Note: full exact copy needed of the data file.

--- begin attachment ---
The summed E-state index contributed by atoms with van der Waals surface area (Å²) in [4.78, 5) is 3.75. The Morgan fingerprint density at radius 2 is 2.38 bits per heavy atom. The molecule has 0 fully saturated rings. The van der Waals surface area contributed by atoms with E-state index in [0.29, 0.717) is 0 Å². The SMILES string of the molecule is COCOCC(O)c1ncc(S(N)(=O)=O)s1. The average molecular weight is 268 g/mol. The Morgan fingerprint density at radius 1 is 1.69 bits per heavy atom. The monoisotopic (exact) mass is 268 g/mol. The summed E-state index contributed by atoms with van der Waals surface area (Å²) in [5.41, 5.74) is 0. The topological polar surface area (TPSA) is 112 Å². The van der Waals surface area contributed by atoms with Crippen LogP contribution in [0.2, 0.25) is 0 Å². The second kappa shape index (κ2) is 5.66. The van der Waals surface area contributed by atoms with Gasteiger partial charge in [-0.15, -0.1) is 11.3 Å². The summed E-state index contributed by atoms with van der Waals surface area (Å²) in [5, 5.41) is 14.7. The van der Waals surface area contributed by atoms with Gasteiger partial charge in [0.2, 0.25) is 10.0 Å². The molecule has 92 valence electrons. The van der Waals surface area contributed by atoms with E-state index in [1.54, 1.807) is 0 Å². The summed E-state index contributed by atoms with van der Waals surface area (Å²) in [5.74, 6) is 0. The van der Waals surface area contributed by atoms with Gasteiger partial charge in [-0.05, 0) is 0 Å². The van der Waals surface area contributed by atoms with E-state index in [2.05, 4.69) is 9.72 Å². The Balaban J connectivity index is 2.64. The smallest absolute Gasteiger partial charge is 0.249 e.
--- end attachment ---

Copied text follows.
The summed E-state index contributed by atoms with van der Waals surface area (Å²) in [4.78, 5) is 3.75. The Morgan fingerprint density at radius 2 is 2.38 bits per heavy atom. The molecule has 0 fully saturated rings. The van der Waals surface area contributed by atoms with E-state index in [0.29, 0.717) is 0 Å². The SMILES string of the molecule is COCOCC(O)c1ncc(S(N)(=O)=O)s1. The average molecular weight is 268 g/mol. The Morgan fingerprint density at radius 1 is 1.69 bits per heavy atom. The monoisotopic (exact) mass is 268 g/mol. The summed E-state index contributed by atoms with van der Waals surface area (Å²) in [5.41, 5.74) is 0. The topological polar surface area (TPSA) is 112 Å². The van der Waals surface area contributed by atoms with Crippen LogP contribution in [0.2, 0.25) is 0 Å². The second kappa shape index (κ2) is 5.66. The van der Waals surface area contributed by atoms with Gasteiger partial charge in [-0.15, -0.1) is 11.3 Å². The summed E-state index contributed by atoms with van der Waals surface area (Å²) in [5, 5.41) is 14.7. The van der Waals surface area contributed by atoms with Gasteiger partial charge in [0.2, 0.25) is 10.0 Å². The molecule has 92 valence electrons. The van der Waals surface area contributed by atoms with E-state index in [1.54, 1.807) is 0 Å². The summed E-state index contributed by atoms with van der Waals surface area (Å²) in [5.74, 6) is 0. The van der Waals surface area contributed by atoms with Gasteiger partial charge in [-0.05, 0) is 0 Å². The van der Waals surface area contributed by atoms with E-state index in [2.05, 4.69) is 9.72 Å². The Balaban J connectivity index is 2.64. The smallest absolute Gasteiger partial charge is 0.249 e.